G. Benjamin Britten was fascinated by 'outsiders'. He always said that great things come from the lone individual. What makes Peter Grimes an outsider? Who is he?


D. Peter Grimes is an invented character in a poem set in Suffolk, by Crabbe. It was published in 1810. Britten came across this poem in an article by E. M. Forster whilst he was living in California, at the time of the Second World War, and he stumbled over a copy of the poem in a Los Angeles book store. He and Pears transformed him from an evil fisherman to more of a misunderstood outsider, but still not really likeable. The opera contains a lot of violence and conflict, corresponding to the time in which it was composed. Britten said that great things come from lone individuals but that is not always the case. Outsiders can have variable fates. The crowd persecutes Peter Grimes until he has no choice but to drown in the sea. For Benjamin Britten, the opera was a great success and brought him international recognition. I think Britten felt himself much an 'outsider' being a homosexual pacifist from the English middle class, but having many friends from intellectual and bohemian circles.

Britten's roots were very important to him. In California he realised that he had to go back to his home in Suffolk. However, he said he wrote music not only for people around him but also for those further afield, for everyone.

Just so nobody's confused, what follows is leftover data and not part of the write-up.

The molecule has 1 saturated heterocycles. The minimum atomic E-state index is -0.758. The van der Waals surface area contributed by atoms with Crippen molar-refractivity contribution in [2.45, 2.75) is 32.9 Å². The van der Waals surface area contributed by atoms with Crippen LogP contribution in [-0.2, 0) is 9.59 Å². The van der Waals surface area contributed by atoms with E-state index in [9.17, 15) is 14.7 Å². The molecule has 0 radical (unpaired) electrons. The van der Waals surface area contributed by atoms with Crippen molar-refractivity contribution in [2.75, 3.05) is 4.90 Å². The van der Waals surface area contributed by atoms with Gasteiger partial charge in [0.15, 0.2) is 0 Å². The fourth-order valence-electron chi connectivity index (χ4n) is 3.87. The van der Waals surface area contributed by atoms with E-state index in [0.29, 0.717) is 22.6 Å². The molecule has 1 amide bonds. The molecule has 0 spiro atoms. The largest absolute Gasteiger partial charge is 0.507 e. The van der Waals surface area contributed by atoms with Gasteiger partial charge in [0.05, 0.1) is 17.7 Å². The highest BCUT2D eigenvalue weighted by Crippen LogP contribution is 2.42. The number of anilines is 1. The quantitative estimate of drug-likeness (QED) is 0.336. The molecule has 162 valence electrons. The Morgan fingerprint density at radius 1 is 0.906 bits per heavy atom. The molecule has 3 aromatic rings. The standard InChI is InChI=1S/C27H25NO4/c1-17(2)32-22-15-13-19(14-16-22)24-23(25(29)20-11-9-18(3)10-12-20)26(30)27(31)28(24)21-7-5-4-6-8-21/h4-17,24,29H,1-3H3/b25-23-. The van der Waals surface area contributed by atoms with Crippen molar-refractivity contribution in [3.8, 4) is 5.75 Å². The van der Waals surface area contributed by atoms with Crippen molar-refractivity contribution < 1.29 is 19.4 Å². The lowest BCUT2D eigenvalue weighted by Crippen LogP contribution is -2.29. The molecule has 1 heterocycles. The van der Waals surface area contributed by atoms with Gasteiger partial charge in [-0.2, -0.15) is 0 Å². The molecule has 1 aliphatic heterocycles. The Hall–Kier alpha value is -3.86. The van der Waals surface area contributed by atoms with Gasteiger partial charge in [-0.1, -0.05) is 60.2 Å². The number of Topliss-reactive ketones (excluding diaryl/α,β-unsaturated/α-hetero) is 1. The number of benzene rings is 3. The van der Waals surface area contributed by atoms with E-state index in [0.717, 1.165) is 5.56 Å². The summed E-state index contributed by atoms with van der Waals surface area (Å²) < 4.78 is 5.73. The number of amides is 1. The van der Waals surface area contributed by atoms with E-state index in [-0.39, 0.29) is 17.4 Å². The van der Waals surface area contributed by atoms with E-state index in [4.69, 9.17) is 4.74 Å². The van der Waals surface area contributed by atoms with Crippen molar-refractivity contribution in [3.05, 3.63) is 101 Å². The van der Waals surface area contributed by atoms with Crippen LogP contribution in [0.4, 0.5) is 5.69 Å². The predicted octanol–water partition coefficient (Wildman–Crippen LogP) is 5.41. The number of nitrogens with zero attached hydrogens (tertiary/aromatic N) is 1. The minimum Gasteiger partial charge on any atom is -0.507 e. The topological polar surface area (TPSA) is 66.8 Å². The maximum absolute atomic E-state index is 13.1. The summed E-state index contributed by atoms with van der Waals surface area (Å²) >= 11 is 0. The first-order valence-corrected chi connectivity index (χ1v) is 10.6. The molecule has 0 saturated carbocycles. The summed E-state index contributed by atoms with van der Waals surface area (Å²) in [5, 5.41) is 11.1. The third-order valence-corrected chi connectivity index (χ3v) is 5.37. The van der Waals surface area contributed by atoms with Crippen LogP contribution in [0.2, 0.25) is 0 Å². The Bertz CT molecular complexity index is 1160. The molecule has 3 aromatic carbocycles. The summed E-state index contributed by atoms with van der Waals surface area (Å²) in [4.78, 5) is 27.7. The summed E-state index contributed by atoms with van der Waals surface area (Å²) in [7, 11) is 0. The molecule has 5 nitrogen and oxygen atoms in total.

G. Is there something in your identity that links here - to the outsider?


D. Absolutely. In Switzerland I do not think there is another female Jewish white African artist, born in Zimbabwe to Eastern European parents, and who then lived in Israel and Paris, before settling near Lausanne - and works part of the year in Berlin. I have been called a 'world citizen'. My multiple identity stems from roots that are not only from one place in the natural world but from history and ethics, from the invisible. Today, depending on where I am, I connect to all, to some or to none. It took a long time to come to terms with being an outsider. Now, I rather like the freedom it gives me. I move from top to bottom, from left to right, from country to country, and mix with all regardless of religion, colour, class or sexual identity. I feel good wherever I am able to be the person I am. Politically I much appreciate the direct democracy in Switzerland where we are required to vote on all sorts of issues. I have experienced different political systems as well as war, segregation and exclusion. So I have much admiration for the collegiate governance and constitution of the Swiss Confederation.


(All texts in the book are published in both English and  German)